As is to be expected, the film looks great too, with Sirk making the most out of his wide Cinemascope frames yet again. His famous use of bold colours is toned down, instead offering a murkier look to match the subject matter. This doesn’t stop each shot from looking glorious in the way only the best Hollywood films from the era could manage. The decaying city around them makes for an especially dramatic backdrop, my favourite set being the bombed out art museum the couple stay in for a couple of nights.
As my score out of 5 suggests I wasn’t totally blown away with A Time to Love and a Time to Die though. As well as the weak lead performance from Gavin, the film as a whole was a little overlong and I got easily distracted during its over two hour running time. It does get a bit heavy handed too in some of the symbolism (the German officer’s appropriated mansion with hundreds of deer/stag’s heads mounted on the walls for example) even if the melodrama wasn’t over-baked.
And at the end of the day, as classy as the film is, I was never going to truly love it though. The best war films and melodramas can win me over from time to time, but in combination they just don’t create my kind of film, so whilst I can appreciate A Time to Love and a Time to Die, it’s difficult for me to praise it too highly. Those of a different opinion should probably add half a star or maybe a whole one though as this is an undeniably decent film from a director at the top of his craft.
A Time to Love and a Time to Die is out on now in the UK on Blu-Ray, released by Eureka as part of their Masters of Cinema Series (after being previously released on DVD back in 2009). The picture quality was very good. A line appeared at the side of the screen very occasionally, but generally the image is strong, with a naturally grainy image not getting in the way of rich detail and a preservation of the fairly subdued colour palette (be aware, the stills used in this post are not from the Blu-Ray). The audio was decent, but suffered slightly from the same noise reduction problems I noticed in The Tarnished Angels.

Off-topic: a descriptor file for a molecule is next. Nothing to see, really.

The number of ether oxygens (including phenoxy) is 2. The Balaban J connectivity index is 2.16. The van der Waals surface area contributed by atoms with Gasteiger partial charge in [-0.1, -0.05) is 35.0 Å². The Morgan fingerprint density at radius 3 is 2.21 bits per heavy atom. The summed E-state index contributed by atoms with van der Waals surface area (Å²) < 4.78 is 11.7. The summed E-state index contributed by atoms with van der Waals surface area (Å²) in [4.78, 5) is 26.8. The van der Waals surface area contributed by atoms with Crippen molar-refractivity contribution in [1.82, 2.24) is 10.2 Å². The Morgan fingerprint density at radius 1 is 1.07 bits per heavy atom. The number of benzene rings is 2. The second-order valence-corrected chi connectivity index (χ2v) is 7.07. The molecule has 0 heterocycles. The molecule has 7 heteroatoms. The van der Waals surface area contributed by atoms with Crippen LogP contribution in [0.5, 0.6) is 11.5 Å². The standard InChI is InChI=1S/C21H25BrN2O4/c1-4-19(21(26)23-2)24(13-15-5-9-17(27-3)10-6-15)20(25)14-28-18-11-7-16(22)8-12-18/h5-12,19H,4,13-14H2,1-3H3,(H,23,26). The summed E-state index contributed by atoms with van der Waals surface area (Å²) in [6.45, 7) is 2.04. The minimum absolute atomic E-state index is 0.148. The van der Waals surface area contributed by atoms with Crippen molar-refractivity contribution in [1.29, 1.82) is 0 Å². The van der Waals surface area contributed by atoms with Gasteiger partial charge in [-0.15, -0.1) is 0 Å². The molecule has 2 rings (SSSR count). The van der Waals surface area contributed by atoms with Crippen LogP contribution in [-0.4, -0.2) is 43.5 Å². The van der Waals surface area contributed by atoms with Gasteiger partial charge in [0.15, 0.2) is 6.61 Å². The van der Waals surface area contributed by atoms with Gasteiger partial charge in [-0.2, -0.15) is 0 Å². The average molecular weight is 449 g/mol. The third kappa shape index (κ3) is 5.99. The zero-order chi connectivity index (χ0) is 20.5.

There are three featurettes/documentaries included. First up is Of Tears and Speed: According to Jean-Luc Godard which is a visually annotated recitation of the famous director’s original review of the film. This was a bit over-indulgent for my tastes, I’m not into the French style of over-analysing art and philosophising about it, comparing it to dozens of different works of literature and film classics, but it’s clearly passionately written and insightful at times. Fans of Godard will lap it up.
Next is an 18 minute interview with Wesley Strick, author of Out There in the Dark a novel loosely based on Sirk’s life. This is an odd featurette as Strick doesn’t offer much insight into Sirk’s work and life, other than telling of his estranged son who was part of the Hitler Youth movement and was killed during the war. This fact is obviously a clue as to Sirk’s passion for the subject matter in A Time to Love but the rest of this interview offers little else to enrich your experience of the film, which is only explicitly brought up in a graphic tacked on at the end.
Finally is a 50 minute piece interviewing Sirk and his wife Hilda from 1984. I must admit I didn’t really watch this through properly as I was distracted whilst it was on and it’s subtitled so demands your attention. It seemed very insightful though. My only quibble would be that the subtitles are synced to the French dubbed voiceover which isn’t actually anywhere near in time with Sirk’s voice, so I found it frustrating listening to long chunks of German before the English subtitles would reappear and catch up.
Added to these features you also get a music and effects track as well as a trailer for the film and, last but not least, one of the usual Masters of Cinema booklets which I didn’t receive this time, but they’re generally the equal of any documentary.